Last line up (vs Preston, 17.9.16, W 5-0): Bentley; Colin, Dean, Egan, Bjelland; Yennaris, Woods; Kaikai, Sawyers, MacLeod; Hogan


Top scorers: Scott Hogan (6), John Egan (3)

Last meeting

Tuesday 23 February 2016: Brentford 3-0 Wolves

Oh dear. This was a true horror show of a display and left Kenny Jackett’s stock as Wolves manager at perhaps its lowest, with this being our third straight defeat and leaving us with a mere three points in a seven game winless run. The goals came from feeble defending showing little commitment to the cause and it was a game where a three goal defeat was almost a mercy as Brentford peppered the Wolves goal with 20 attempts. This was Rajiv van La Parra’s final game in a Wolves shirt; coming days after he had made some unnecessary comments towards the fans on Instagram (our Raj being a very 21st century kind of wastrel), he lasted just over an hour of being constantly harangued by the away fans before being mercifully withdrawn. There were no positives to take from this game.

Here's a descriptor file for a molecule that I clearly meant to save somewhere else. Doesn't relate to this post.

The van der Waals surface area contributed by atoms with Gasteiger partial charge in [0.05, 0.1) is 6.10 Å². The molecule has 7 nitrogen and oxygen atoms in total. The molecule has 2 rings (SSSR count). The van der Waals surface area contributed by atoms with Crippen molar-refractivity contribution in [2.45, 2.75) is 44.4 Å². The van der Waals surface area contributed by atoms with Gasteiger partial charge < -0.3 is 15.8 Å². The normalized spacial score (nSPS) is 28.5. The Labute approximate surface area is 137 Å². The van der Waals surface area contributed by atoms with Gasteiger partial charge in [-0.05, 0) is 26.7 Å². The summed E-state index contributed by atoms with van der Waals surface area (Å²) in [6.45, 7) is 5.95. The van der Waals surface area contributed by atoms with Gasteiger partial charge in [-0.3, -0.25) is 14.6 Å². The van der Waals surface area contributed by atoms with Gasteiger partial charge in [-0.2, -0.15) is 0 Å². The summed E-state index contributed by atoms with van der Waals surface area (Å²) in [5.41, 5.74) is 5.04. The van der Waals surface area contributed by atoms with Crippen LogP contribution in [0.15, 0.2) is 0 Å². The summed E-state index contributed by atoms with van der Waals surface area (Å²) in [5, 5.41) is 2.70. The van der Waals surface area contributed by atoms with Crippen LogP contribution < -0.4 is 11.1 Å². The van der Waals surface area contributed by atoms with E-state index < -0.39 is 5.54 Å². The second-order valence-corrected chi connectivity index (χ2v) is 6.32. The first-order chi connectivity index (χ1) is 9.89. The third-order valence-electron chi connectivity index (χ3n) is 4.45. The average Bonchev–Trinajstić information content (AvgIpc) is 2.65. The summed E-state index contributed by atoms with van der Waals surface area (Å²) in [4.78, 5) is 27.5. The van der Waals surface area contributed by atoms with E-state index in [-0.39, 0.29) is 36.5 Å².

Apart from this dickhead getting binned for good, of course.

Team: Ikeme; Doherty, Batth, Ebanks-Landell, Hause; van La Parra (Le Fondre 63), Coady, McDonald, Byrne (Saville 62); Mason, Sigurdarson. Unused subs: Martinez, Iorfa, Price, Rowe, Hunte.

Past meetings

2013/14: D 0-0 (H), W 3-0 (H)

2014/15: W 2-1 (H), L 0-4 (A)

2015/16: L 0-2 (H), L 0-3 (A)


Wolves 1-1 Brentford (Cavaleiro)